One of the southern constellations representing scientific instruments that were invented in 1751–52 by the French astronomer Nicolas Louis de Lacaille. In this case the instrument concerned is an early form of compound microscope, i.e. one that uses more than one lens. Lacaille first showed it on his map of 1756 under the name le Microscope but Latinized this to Microscopium on the second edition published in 1763. He described it as consisting of “a tube above a square box”, although Bode added a slide carrier containing specimens when he depicted it in his Uranographia atlas of 1801 (below).
Microscopium lies beneath the forelegs of the zodiacal constellation Capricornus in an area of sky containing only fifth-magnitude stars and fainter. Its two brightest stars, Gamma and Epsilon, marking the barrel of the microscope, are each magnitude 4.7. The eyepiece end is marked by 6th-magnitude Delta. The only remarkable thing about it is that anyone could imagine a separate constellation here.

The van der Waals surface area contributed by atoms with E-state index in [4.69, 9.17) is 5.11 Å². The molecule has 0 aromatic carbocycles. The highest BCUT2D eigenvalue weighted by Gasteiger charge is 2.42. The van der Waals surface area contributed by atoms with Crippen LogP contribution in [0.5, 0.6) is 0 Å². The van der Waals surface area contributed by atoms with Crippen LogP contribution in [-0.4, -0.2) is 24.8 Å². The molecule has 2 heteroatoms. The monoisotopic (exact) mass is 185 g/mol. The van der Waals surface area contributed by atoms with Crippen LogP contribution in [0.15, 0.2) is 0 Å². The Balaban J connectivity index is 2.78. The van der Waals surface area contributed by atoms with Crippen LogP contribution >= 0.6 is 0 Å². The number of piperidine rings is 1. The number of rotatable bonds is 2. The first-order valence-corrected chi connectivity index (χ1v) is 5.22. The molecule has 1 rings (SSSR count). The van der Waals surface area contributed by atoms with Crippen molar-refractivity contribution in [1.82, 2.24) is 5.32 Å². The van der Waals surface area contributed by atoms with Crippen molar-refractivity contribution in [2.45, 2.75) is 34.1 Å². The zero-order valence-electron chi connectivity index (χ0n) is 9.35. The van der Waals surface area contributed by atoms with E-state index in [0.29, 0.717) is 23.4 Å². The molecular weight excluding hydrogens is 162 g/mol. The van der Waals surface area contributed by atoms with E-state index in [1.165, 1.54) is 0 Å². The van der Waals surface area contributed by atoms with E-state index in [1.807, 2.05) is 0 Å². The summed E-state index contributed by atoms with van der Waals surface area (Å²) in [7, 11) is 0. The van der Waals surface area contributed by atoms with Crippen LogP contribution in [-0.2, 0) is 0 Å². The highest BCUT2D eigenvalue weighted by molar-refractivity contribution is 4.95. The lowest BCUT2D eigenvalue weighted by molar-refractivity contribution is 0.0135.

Microscopium shown in the Uranographia of Johann Bode (1801). For Lacaille’s original depiction of the constellation, click here. Next to it on this chart lies the obsolete constellation Globus Aerostaticus, the hot-air balloon.
Although the area we know as Microscopium was ignored by the ancient Greeks on account of its faintness, Chinese astronomers imagined at least one constellation here, called Jiukan, meaning nine water wells or canals. Water from Jiukan would no doubt have been used to irrigate Tiantian, the Emperor’s farmland in Capricornus to the north. (Not all authorities agree that Jiukan was in Microscopium, though – Sun and Kistemaker show it farther west in Sagittarius, incorporating Theta and Iota Sagittarii.)
Some sources also place Liyu, three stars representing jade jewellery, in Microscopium, but a location in Capricornus seems a better fit to the location described.
© Ian Ridpath. All rights reserved